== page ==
Without a general manager, Easterby was granted more power and a greater role within the organization.
Easterby weighed in on the handling of injuries and how the post-practice nutrition shakes should be prepared and distributed. He began giving input into the team’s daily agenda, which sometimes resulted in confusion: The schedule texted to players and the football operations division each night was often different from what was on the TVs when they arrived for work at the stadium the next day. To some, Easterby cast this as a mix-up; but others suspect his intention was to test the team, like some sort of Belichickian mind trick. Some of Easterby’s colleagues who have worked for other NFL clubs describe a constant scramble that devolved into a dysfunction unlike any they have experienced, complicating even routine tasks, such as compiling an injury report.
Last January, the Texans fired Chris Olsen, their longtime contract negotiator. Easterby subsequently took on a lead role in negotiating contracts—O’Brien publicly credited him for closing extensions for Watson and linebacker Zach Cunningham—some of which have been widely criticized for their player-friendly structures.
The Texans did not trade DeAndre Hopkins because it would make the team better or because of the salary cap. They did it because Jack Easterby and Bill O’Brien didn’t think the best wide receiver in the NFL was a “culture fit”.
O’Brien, who assumed the GM title nine months before being fired, took the brunt of the backlash for Hopkins’s unpopular trade, which has proved to be lopsided. While O’Brien negotiated the terms—the consensus was that the coach wanted to trade Hopkins as well—the same sources who recounted Easterby’s perceived coldness to Hopkins say it went further: They describe Easterby as the first, and most persistent, advocate for the team’s trading the receiver out of Houston. One of these people recalls hearing Easterby saying about Hopkins in front of small groups of people on multiple occasions in 2019, “We need to move on from that person,” without using his name. Another recalls learning that the Texans discussed trading Hopkins as early as the summer of 2019.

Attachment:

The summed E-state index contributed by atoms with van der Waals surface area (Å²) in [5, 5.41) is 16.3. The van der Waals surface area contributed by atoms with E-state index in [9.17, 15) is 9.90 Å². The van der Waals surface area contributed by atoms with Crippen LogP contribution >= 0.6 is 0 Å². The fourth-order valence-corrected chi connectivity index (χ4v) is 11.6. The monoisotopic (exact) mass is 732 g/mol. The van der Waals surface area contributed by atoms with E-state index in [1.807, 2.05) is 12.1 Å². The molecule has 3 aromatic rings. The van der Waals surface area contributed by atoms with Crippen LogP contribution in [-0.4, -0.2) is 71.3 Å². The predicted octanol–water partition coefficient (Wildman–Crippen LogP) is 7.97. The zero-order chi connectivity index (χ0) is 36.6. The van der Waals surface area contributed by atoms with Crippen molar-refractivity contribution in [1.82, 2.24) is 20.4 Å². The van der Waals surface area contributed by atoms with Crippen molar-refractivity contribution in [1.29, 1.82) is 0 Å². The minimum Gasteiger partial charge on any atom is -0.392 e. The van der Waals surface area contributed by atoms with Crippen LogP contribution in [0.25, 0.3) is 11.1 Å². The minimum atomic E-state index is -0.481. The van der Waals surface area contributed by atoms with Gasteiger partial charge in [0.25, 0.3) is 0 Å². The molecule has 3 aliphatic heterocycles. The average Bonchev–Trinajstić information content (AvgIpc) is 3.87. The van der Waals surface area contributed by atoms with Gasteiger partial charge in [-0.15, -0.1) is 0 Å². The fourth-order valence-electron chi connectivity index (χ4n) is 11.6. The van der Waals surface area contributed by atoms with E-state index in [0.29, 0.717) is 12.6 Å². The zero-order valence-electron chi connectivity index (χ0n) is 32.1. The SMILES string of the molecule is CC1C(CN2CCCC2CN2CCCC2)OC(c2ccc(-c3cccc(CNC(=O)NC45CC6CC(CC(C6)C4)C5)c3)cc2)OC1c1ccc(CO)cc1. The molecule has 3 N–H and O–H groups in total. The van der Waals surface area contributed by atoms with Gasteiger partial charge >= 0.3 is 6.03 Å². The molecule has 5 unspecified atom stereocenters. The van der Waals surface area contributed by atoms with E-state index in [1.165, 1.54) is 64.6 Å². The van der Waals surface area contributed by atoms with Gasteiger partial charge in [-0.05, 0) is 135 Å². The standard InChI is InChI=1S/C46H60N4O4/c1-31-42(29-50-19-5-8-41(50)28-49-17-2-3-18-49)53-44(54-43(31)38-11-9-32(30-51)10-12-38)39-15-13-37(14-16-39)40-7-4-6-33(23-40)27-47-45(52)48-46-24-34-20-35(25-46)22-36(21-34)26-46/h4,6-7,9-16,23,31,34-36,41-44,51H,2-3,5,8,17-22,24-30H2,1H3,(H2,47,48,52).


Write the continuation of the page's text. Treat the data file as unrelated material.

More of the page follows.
We’ve seen and heard about multiple bizarre and abrupt firings, strange decisions, and odd rumors over the last two years, all coinciding with Easterby’s promotion. Nothing is as strange as the following. Specifically, when a Texans player felt he was being followed by the organization.
A culture of distrust had started to permeate the organization. Multiple Texans from Easterby’s tenure say they began to watch what they would say in conversations with him, nervous that the culture coach was looking for reasons to move out people with different values or lifestyles. Those worries weren’t limited to the workplace. One player was so convinced he was being followed by someone representing the team that he paid a friend to watch the dark sedan he says he observed frequently parked outside his house. He even went so far as to log license plate numbers of unfamiliar cars. Two other members of the organization shared the player’s concerns that members of the team were being surveilled away from the building. (The Texans did not respond to specific questions about these accounts.)